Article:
my I have been prouder of you than
! ever before. I would not have you
! doanvthing wrong for tho world ;but
before "God, Edward, unless you
come homo we must die! Last night
; I was aroused by little Eddie's cry
! ing. I called and hesaid :-"Oh, mam
j ma, I'm so hungry!" And Lucy, Ed -I
ward, vour thirling Liiicy, she never
complains, iut sue is growing nun
ner and thinner evcrv dav. And bc-
1 fore God, Edward, unless you come
homo we must die. Yoi u M.i:v.
' Turning to the xtioner, I. asked:
"What did vou do when vou re
ccived this letter?" Ife replied: "I,
maoe application lor lunougn, ami
it was rejected ; again I made ap-
plication, and it was rejected ;a third
i i i r r 1 t -I.
time I made application,
was rejected, and that
as I wandered backward and
. forward in tho camp, thinkm
inv home, wi'h tho mild eyes
; Eucy looking up to me, and the
; burning words of Mary .linking in
.my brain, I was no longer the Con
federate soldier but 1 was the father
of Eucy and the husband of Mary,
and I would have passed those lines
if every gun i:i the battery had tired
upon me. I went to my home. Mary
ran out to meet me, he r angel arms
embraced me; and she whispered
'O! Edward, I am so happy! I am fuj
triad vou got vour furlough! She
i must have felt me shudder, for she
; turned pale as death, and catching
her breath at eve ry word, she said,
; nave vou come wunout vour iur-i
lough? O! Edward, Juhvard, go
back! go back! Let me and mv
! children go down together to the
grave, but O, for heaven's sake, save
! the honor of our name!' And here I
! am, gentlemen, not brought here by
, military power, but in obedience to
I tho command of Mary, to abide the
tencc of vour court.
Eveiy ofliccr of that court-martial
felt the force e)f the prisoner's words.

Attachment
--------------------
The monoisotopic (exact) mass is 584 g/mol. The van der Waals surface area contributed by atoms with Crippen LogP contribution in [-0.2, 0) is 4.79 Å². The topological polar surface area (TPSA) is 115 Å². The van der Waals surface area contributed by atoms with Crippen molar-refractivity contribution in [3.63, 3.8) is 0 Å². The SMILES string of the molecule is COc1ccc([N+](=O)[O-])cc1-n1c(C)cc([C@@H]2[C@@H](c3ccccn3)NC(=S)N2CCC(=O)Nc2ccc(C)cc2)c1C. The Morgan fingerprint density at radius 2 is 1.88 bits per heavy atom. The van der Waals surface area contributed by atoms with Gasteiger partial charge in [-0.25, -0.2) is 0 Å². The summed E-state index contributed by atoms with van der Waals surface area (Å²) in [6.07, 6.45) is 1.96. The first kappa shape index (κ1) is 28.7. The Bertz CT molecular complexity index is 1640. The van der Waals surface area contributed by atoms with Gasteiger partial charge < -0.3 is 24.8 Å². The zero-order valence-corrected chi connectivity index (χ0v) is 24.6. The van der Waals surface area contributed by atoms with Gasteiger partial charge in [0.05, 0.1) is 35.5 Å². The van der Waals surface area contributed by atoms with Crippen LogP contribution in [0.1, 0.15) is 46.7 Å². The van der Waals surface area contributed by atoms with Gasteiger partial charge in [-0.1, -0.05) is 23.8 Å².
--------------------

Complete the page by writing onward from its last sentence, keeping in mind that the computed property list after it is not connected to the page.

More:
Before them stood, in beatific vision,
; me eloquent pieauer ior a nusoami s
: i r.ii i 1 1
lumtuuucis wro:.s; uul hu-j
; been trained by their great leader,
JioDert x-j. Jjee, to treau tnepam 01
humanity, fortunately for the Con- ;
federacv, the proceeding:; of tho !
court were reviewed by the com
i manding-general, and upon the rcc
I ord ft as written:
; Heapovauteks, A. N. V.
j The tinding of the court is ap-
t i mm. : ... :.. 1 . l
, IHOHH, Aue p isonei is paiuoucu
; anel will report to his company.
j RobeutE. Lee, General.
j During the second battle of Cold
: Harobr, when shot and shell were
I falling "like torrents from the
mountain .cloud," my attention was
! directetl to the fact that one of our
batteries was being silenced by the
i duty, though tho lightning's Hash i . . .. " " " "" are ino V"' ""penansts,
, " . iing to alter its course or to hie a j believe in the magic of a great
; scorched the ground beneath their , . . u.i n,M t ri . . ,
, . . , . ... shot; perhaps lwre and there a sea- n;une as the .est legend to govern
1 feet, and each in his turn pronounced 1 , , rriot ! . . . .
!,lv. . , , casts a compassionate glance , rrance, and who still operate, with
tho venliet "liiltv. I' ortunatel v for .. ..... 1 1 t 1 ' 1 '
; concentrated fire of the enemy. When j som0 cotton seed, and ho had taken
i I reached the battery every gun but j & without a thought but what the ti
' one had been dismantled, "and by it ! tIe Sood. But another negrp
stood a solitary Confederate soldier,
with the blooel streaming from his
; side. As he recognized me he cle -
vateel his voice above the roar of
battle and said: "General, I have ! ten dys'iaiprisonnient and$20finc al
one shell left. Tell me, have I j though there was not a particle of tcs-
saved tho honor of Mary and Lucy?"
I raised my hat. Once more a Con